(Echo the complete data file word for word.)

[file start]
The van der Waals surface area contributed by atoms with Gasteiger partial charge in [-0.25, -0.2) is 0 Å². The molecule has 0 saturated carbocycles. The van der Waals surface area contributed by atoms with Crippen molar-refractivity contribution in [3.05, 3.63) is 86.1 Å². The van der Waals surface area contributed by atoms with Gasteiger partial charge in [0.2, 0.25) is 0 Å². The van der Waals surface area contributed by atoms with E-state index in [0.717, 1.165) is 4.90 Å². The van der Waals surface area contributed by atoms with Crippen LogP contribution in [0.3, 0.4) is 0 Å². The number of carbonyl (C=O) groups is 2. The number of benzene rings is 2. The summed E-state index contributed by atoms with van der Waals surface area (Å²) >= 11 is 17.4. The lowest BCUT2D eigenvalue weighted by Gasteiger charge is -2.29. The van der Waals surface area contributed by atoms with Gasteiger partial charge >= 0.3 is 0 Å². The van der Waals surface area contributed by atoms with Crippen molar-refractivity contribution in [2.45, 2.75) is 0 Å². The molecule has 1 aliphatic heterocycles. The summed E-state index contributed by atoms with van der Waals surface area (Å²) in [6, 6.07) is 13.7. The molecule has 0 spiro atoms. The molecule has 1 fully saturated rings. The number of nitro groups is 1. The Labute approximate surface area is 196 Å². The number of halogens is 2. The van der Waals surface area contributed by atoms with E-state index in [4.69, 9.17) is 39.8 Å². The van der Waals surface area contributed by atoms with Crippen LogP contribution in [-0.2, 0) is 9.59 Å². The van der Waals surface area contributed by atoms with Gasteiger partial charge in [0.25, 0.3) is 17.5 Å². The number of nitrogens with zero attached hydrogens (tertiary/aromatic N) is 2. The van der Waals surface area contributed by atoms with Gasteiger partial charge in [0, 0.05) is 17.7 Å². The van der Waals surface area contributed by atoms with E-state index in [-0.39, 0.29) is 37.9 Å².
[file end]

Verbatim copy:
The van der Waals surface area contributed by atoms with Gasteiger partial charge in [-0.25, -0.2) is 0 Å². The molecule has 0 saturated carbocycles. The van der Waals surface area contributed by atoms with Crippen molar-refractivity contribution in [3.05, 3.63) is 86.1 Å². The van der Waals surface area contributed by atoms with Gasteiger partial charge in [0.2, 0.25) is 0 Å². The van der Waals surface area contributed by atoms with E-state index in [0.717, 1.165) is 4.90 Å². The van der Waals surface area contributed by atoms with Crippen LogP contribution in [0.3, 0.4) is 0 Å². The number of carbonyl (C=O) groups is 2. The number of benzene rings is 2. The summed E-state index contributed by atoms with van der Waals surface area (Å²) >= 11 is 17.4. The lowest BCUT2D eigenvalue weighted by Gasteiger charge is -2.29. The van der Waals surface area contributed by atoms with Gasteiger partial charge >= 0.3 is 0 Å². The van der Waals surface area contributed by atoms with Crippen molar-refractivity contribution in [2.45, 2.75) is 0 Å². The molecule has 1 aliphatic heterocycles. The summed E-state index contributed by atoms with van der Waals surface area (Å²) in [6, 6.07) is 13.7. The molecule has 0 spiro atoms. The molecule has 1 fully saturated rings. The number of nitro groups is 1. The Labute approximate surface area is 196 Å². The number of halogens is 2. The van der Waals surface area contributed by atoms with E-state index in [4.69, 9.17) is 39.8 Å². The van der Waals surface area contributed by atoms with Crippen LogP contribution in [-0.2, 0) is 9.59 Å². The van der Waals surface area contributed by atoms with Gasteiger partial charge in [0.25, 0.3) is 17.5 Å². The number of nitrogens with zero attached hydrogens (tertiary/aromatic N) is 2. The van der Waals surface area contributed by atoms with Gasteiger partial charge in [0, 0.05) is 17.7 Å². The van der Waals surface area contributed by atoms with E-state index in [-0.39, 0.29) is 37.9 Å².